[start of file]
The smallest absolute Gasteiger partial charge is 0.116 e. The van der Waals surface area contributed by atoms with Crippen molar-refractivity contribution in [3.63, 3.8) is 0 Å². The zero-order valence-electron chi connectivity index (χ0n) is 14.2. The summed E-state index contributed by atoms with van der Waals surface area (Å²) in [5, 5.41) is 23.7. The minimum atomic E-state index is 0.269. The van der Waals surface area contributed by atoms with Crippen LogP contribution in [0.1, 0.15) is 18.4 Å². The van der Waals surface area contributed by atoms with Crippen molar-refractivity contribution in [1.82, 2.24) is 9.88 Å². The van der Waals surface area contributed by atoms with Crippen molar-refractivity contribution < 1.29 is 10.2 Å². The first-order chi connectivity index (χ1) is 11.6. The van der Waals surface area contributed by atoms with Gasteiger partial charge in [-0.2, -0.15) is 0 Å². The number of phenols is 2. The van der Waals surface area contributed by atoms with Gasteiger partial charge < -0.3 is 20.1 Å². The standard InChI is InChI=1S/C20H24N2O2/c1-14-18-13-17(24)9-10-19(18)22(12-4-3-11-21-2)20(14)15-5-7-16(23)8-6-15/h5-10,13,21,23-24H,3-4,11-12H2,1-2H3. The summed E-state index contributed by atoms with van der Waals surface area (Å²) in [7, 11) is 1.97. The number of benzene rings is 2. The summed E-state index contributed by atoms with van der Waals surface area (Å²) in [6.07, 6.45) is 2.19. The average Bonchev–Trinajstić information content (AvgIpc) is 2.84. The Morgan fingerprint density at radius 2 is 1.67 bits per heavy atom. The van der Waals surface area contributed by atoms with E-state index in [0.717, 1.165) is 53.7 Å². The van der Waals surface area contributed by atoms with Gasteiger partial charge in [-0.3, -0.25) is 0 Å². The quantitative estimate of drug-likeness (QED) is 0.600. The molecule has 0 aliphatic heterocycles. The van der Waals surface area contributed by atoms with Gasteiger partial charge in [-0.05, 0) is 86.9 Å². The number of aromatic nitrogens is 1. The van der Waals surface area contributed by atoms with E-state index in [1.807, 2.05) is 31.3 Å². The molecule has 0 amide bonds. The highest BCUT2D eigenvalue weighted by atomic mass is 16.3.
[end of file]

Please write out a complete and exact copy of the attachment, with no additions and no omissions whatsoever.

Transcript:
The smallest absolute Gasteiger partial charge is 0.116 e. The van der Waals surface area contributed by atoms with Crippen molar-refractivity contribution in [3.63, 3.8) is 0 Å². The zero-order valence-electron chi connectivity index (χ0n) is 14.2. The summed E-state index contributed by atoms with van der Waals surface area (Å²) in [5, 5.41) is 23.7. The minimum atomic E-state index is 0.269. The van der Waals surface area contributed by atoms with Crippen LogP contribution in [0.1, 0.15) is 18.4 Å². The van der Waals surface area contributed by atoms with Crippen molar-refractivity contribution in [1.82, 2.24) is 9.88 Å². The van der Waals surface area contributed by atoms with Crippen molar-refractivity contribution < 1.29 is 10.2 Å². The first-order chi connectivity index (χ1) is 11.6. The van der Waals surface area contributed by atoms with Gasteiger partial charge in [-0.2, -0.15) is 0 Å². The number of phenols is 2. The van der Waals surface area contributed by atoms with Gasteiger partial charge < -0.3 is 20.1 Å². The standard InChI is InChI=1S/C20H24N2O2/c1-14-18-13-17(24)9-10-19(18)22(12-4-3-11-21-2)20(14)15-5-7-16(23)8-6-15/h5-10,13,21,23-24H,3-4,11-12H2,1-2H3. The summed E-state index contributed by atoms with van der Waals surface area (Å²) in [7, 11) is 1.97. The number of benzene rings is 2. The summed E-state index contributed by atoms with van der Waals surface area (Å²) in [6.07, 6.45) is 2.19. The average Bonchev–Trinajstić information content (AvgIpc) is 2.84. The Morgan fingerprint density at radius 2 is 1.67 bits per heavy atom. The van der Waals surface area contributed by atoms with E-state index in [0.717, 1.165) is 53.7 Å². The van der Waals surface area contributed by atoms with Gasteiger partial charge in [-0.3, -0.25) is 0 Å². The quantitative estimate of drug-likeness (QED) is 0.600. The molecule has 0 aliphatic heterocycles. The van der Waals surface area contributed by atoms with Gasteiger partial charge in [-0.05, 0) is 86.9 Å². The number of aromatic nitrogens is 1. The van der Waals surface area contributed by atoms with E-state index in [1.807, 2.05) is 31.3 Å². The molecule has 0 amide bonds. The highest BCUT2D eigenvalue weighted by atomic mass is 16.3.